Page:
In The News: 07/04
‘Scaffolding’ Could Be Arthritis Breakthrough
Based on a recent procedure developed at the University of Missouri, the science of tissue engineering and biological stimulation is fast becoming one of the most important developments in orthopaedic medicine. And it may make osteoarthritis a thing of the past.
In most cases, patients who undergo surgery to repair a damaged knee, for example, end up experiencing arthritis as they grow older. When a portion of a torn meniscus—the cartilage that acts as the knee’s shock absorber—is removed, it cannot heal on its own. This leads, in later years, to arthritis.
Dr. James Cook, a professor of veterinary medicine at UM, has developed a “scaffolding” procedure that encourages the meniscus to repair itself, thus halting the progression of osteoarthritis. The scaffold, made of pig intestines and integrated with surrounding tissue, has the ability to capture a blood clot and, in effect, show the remaining tissue where it has to grow.
The procedure, currently used in human rotator-cuff repair, has so far been performed successfully on 300 dogs, with 90 percent of the meniscus growing back. It is expected to receive Food and Drug Administration approval for the first round of human surgeries this year.
Gout: Wine Okay, But Cut The Beer
Alcohol—in any form— has traditionally been thought to be a major culprit in the onset of gout. But a 12-year study of more than 50,000 men has found that beer increased the risk of gout more than twice as much as other alcoholic drinks, even though its alcohol content is substantially less. More encouraging news for wine lovers was the finding that two or more four-ounce glasses of wine per day—red or white—did not increase the risk of gout.
The study, led by Dr. Hyon Choi of Harvard Medical School and reported in a recent issue of Lancet, concluded that the large purine content of beer may elevate uric acid in the blood, producing a greater risk of gout.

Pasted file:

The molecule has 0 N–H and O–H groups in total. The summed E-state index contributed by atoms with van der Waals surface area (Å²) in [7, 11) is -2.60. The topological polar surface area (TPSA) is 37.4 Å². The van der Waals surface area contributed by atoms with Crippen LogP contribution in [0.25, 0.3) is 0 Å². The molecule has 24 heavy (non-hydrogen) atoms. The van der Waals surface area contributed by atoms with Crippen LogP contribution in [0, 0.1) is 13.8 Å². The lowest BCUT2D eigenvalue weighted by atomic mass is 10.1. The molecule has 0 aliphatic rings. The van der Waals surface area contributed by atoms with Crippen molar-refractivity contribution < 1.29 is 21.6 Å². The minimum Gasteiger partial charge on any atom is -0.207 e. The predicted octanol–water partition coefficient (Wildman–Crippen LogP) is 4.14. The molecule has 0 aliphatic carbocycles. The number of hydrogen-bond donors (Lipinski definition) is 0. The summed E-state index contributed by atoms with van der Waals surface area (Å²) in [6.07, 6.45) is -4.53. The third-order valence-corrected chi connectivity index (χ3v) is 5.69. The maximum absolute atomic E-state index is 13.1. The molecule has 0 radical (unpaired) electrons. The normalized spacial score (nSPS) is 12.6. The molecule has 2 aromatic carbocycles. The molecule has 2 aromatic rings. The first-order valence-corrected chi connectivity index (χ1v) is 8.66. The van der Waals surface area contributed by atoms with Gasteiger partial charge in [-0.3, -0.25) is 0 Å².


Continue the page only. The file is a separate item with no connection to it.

The scope of the study did not seek to determine whether there may be non-alcoholic risk factors involved in beer or joint-protective factors involved in wine.
Shrinking? It May Be Time For A DXA Test
It’s natural to get shorter as you get older, but if you’ve lost more than two inches from your adult peak height, you may be at risk for osteoporosis and a fracture of the hip, wrist, or spine.
Dr. Seth Kantor, a rheumatologist at the Ohio State University Medical Center, found that elderly women in particular, who lack estrogen production in their later years, are susceptible to dramatic bone-density loss, and that a significant decrease in height can be a predictor of deteriorating bone health. He therefore recommends a DXA exam, a scan to determine bone-mineral density, as a follow-up to a height-comparison test that shows significant shrinkage.
Dr. Kantor’s study of more than 2,100 women was recently reported in the Journal of Clinical Densitometry.
One-Two Punch For The Ulcer-Prone
The Food and Drug Administration recently gave its approval to Prevacid NapraPAC, the first drug package for arthritis sufferers who have developed stomach ulcers as a result of continued use of a nonsteroidal anti-inflammatory drug (NSAID). A combination of the NSAID naproxen (Naproysan, two pills per day) and the proton-pump inhibitor lansoprazole (Prevacid, one pill per day), the package works to relieve the pain of osteoarthritis and rheumatoid arthritis while preventing gastrointestinal irritation.